The Business Case for Positivity
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As scientists study the brain and learn more about how we achieve optimal functioning, the term positivity has finally captured business leaders’ interests.

One study of CEOs showed that positivity training could boost their productivity by 15 percent, and managers improved customer satisfaction by 42 percent. Despite such training’s amazing results, many leaders remain completely unfamiliar with the concept.

In business, positive emotions yield:

  1. Better decisions. Researchers at the UC Berkeley Haas School of Business studied how positive moods affect managers. Managers with greater positivity were more accurate and careful in making decisions, and were more effective interpersonally.
  2. Better team work. Managers with positive emotions infect their work groups with similar feelings and show improved team coordination, while reporting less effort to accomplish more.
  3. Better negotiating. At Northwestern University’s Kellogg School of Management, researchers learned that when people negotiate complex bargains, positivity again surfaces as a contributing factor for success. Negotiators who strategically display positivity are more likely to gain concessions, close deals and incorporate future business relationships into the contracts they seal.

Positive emotions directly correlate with:

  • Increased creativity
  • More curiosity and interest in the world
  • Better health
  • Better social relationships
  • Optimism and perseverance
  • Longevity

The business benefits of positivity include:

  • Lower turnover
  • Improved customer service
  • Better supervisor evaluations
  • Lower emotional fatigue
  • Higher job satisfaction
  • Better organizational citizenship (ethics)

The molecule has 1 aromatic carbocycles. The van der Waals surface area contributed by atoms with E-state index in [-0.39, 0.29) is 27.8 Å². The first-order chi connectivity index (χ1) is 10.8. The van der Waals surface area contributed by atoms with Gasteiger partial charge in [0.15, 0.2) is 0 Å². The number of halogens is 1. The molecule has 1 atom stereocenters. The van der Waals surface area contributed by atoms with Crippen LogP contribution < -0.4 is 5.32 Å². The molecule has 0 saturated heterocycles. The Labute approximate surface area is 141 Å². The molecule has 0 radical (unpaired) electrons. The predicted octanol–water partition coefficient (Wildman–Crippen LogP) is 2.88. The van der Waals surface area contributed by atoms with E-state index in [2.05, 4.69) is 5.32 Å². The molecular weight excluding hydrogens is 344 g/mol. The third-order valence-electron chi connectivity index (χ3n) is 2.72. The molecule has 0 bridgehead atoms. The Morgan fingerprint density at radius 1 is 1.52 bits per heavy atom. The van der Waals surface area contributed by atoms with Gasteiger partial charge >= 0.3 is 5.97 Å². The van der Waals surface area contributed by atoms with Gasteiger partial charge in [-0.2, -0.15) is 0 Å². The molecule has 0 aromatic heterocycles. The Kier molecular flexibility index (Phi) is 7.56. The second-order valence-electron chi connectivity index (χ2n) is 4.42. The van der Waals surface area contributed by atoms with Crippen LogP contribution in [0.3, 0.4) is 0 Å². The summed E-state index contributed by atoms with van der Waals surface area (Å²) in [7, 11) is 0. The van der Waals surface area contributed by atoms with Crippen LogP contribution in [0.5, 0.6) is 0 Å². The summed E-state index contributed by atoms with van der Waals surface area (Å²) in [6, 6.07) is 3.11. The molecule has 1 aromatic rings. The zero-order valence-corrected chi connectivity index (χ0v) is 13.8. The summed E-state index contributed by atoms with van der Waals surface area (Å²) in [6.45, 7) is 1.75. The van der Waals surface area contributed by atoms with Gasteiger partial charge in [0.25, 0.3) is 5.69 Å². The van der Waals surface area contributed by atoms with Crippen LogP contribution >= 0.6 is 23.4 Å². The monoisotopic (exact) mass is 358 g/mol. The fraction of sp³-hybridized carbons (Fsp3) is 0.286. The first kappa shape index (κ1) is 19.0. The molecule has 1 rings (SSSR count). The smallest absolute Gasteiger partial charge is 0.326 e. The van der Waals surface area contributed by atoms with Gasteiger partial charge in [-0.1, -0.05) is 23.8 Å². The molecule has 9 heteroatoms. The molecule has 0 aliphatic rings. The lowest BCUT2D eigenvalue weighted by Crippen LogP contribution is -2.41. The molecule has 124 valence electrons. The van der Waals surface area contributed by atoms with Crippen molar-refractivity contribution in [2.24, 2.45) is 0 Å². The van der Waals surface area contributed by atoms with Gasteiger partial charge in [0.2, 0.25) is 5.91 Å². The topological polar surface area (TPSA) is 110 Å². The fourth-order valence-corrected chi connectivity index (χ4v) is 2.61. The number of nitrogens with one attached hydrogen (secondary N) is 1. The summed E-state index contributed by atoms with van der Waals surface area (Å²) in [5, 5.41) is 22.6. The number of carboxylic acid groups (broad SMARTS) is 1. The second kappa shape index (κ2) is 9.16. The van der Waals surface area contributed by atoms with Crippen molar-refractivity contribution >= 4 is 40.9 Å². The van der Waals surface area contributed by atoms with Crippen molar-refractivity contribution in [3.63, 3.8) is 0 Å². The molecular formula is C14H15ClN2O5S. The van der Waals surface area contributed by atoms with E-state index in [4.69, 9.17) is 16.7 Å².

• Fewer work absences
  • Improved innovation
  • Better safety records

The Broaden-and-Build Model of Positive Emotions

Psychologist Barbara Fredrickson, PhD, outlines her “broaden-and-build theory of positive emotions” in Positivity: Groundbreaking Research Reveals How to Embrace the Hidden Strength of Positive Emotions, Overcome Negativity and Thrive (Crown Archetype, 2009).

Dr. Fredrickson suggests that positive emotions (enjoyment, happiness, joy, interest and anticipation) broaden our awareness and encourage novel, varied, and exploratory thoughts and actions. Over time, this expanded behavioral repertoire helps us build skills and resources.

In contrast, negative emotions prompt narrow, immediate, survival-oriented behaviors.

Positivity and High Performance

For years, organizational psychologist Marcial Losada, PhD, studied the characteristics of high-performing business teams. As part of his work, he designed a meeting room to capture the real-time behavior of business teams in action.

The room resembled any ordinary boardroom, but it was fitted with one-way mirrors and video cameras that allowed research assistants to record every statement during company teams’ hour-long meetings.

In particular, Dr. Losada tracked whether individuals’ statements were:

  1. Positive or negative
  2. Self- or other-focused
  3. Based on inquiry (asking questions) or advocacy (defending a point of view)

By the mid-’90s, 60 different teams had been observed and coded. At the same time, each team’s performance level was identified based on independent data. Twenty-five percent met the criteria for high performance based on three distinct indicators:

  1. Profitability
  2. Customer satisfaction ratings
  3. Evaluations by superiors, peers and subordinates

About 30 percent scored low on all three factors. The rest had mixed profiles. Dr. Losada also rated team behavior on connectivity (how well tuned or responsive members were to one another).